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# Why does this compile?

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Thanks to this compiling, i messed up my FYP presentation today when the spells failed to cast.
for(int i=0;i<watever;i++)
{
}
for(int k=0;k<numOfSpellObjs;k++)
{
if(spellObjs[i].active)
{
spellObjs[i].updateAnimation();
}
}

i is not defined anywhere as a global in my source files. Shouldnt the compiler return an error. When i highlight i and select goto definition, i get a list of 4 header files like commctrl.h, mapidefs.h, wabdefs.h and atlhtml.h where there is a definition of i. But i have not included these files at all. [edited by - GamerSg on October 21, 2003 12:02:15 PM]

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What compiler are you using? There''s a bug in Visual C++ 6.0 that does what you described.

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Using VS.Net 2002, so i was surprised that it compiled. I tried rebuilding, it still compiles.

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Shouldn''t one TEST before a presentation?

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shouldn''t one write simple and easily followed code that one KNOWS works - after testing of course

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Yeah i should have.

But it had always worked until i made a few changes the night before or maybe in the early morning is a better description.

The spells had always worked and i was extremely tired as i was rushing to compile all the files and burn them. By 2am, the last thing i wanted to do was to go and test something which had always worked. Anyway, the presentation is over and the spells part was the only blunder.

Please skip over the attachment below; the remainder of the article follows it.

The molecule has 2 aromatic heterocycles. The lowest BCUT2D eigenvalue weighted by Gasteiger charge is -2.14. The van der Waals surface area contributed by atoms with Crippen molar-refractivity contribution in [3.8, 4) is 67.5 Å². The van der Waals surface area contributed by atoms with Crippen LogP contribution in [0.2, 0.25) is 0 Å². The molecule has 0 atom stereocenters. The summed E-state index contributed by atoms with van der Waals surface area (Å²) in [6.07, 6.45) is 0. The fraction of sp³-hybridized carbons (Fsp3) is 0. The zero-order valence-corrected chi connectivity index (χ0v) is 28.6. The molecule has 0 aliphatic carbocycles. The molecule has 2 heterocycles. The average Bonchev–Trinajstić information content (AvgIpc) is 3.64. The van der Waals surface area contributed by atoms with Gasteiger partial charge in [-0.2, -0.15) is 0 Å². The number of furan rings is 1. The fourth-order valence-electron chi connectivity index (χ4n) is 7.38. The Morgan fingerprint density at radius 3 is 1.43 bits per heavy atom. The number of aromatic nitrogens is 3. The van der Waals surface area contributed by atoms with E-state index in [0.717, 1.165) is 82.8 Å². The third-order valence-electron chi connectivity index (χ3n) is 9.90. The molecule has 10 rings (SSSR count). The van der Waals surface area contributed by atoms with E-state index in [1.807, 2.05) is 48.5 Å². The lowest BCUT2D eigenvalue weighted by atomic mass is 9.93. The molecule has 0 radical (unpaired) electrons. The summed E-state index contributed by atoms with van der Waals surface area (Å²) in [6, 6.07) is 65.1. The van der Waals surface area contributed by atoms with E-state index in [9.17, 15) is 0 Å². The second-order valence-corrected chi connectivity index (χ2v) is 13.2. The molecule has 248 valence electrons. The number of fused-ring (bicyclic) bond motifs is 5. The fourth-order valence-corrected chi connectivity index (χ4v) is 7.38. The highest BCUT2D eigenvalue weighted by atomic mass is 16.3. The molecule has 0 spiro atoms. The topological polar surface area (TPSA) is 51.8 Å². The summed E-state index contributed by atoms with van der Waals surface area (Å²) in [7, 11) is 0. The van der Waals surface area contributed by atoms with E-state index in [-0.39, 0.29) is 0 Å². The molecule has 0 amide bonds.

What im concerned is that why the code compiles. With the exception of the 4 header files, which i have not included at all, i is not defined.

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i is defined by the first for loop, It hangs around until the end of the block containing the for loop. The same would be true of k. dunno if this is the correct behavior but that''s what it does.

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This is an example of Visual C++''s for loop scope conformance deviation. All versions of Visual C++ .NET have a compiler option that allows you to enable proper scoping in for, but it''s disabled by default for each project. Just enable it, and life will be good again.

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for(int i=0;i
deleares i. Since its not in any braces its not exclusive to the for loop.

At the time it reached the next for loop i was set to watever.

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things declared in a for loop dont exactly act like you would think, their scope isn't the for loop, it's the block the for loop is in. (vc++ specific, im unsure about other compilers)
void main(){  for(int i=0;i<2;i++)  {     for(int j=0;j<2;j++)     {     }  }  for(int i=0;i<2;i++)//error, i already exists within this scope  {     for(int j=0;j<2;j++)// but j is ok     {     }  }}

[edited by - Raptor85 on October 21, 2003 12:13:30 PM]

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Well if its supposed to be around for the whole block, i should be getting an error if i do this.
void uselessLoops(){for(int i=0;i<whatever;i++){//do stuff}for(int i=0;i<crap;i++)//should get an error here{}}

But even this compiles. Guess it''s an issue only with VS. BTW, how do i enable the "proper" for loop in VS.NET?

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like merlin9x9 said it''s a compiler bug (or failed atempt at ''embrace and extend''? you be the judge...). Use a standards compliant compiler like gcc and it wouldn''t have happened.

Naku is also right, but according to the standard (can''t remember if it''s ISO or ANSI) a variable declared inside the parameter brackets of a for loop is in scope only in the for loop. It makes more sense that way i think - if you are declaring a counter variable you probably don''t want to use it outside the loop anyway.

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do this to get around that visual studio bug

#define for if(false) { } else for

there is a very good reason why the compiler behaves like that, but I''ve forgetten why and dont'' feel like looking it up.

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Thanks for all the replies. Just made me realise that i still have so much to learn from even for loops which was something i had learned the first day i learnt programming.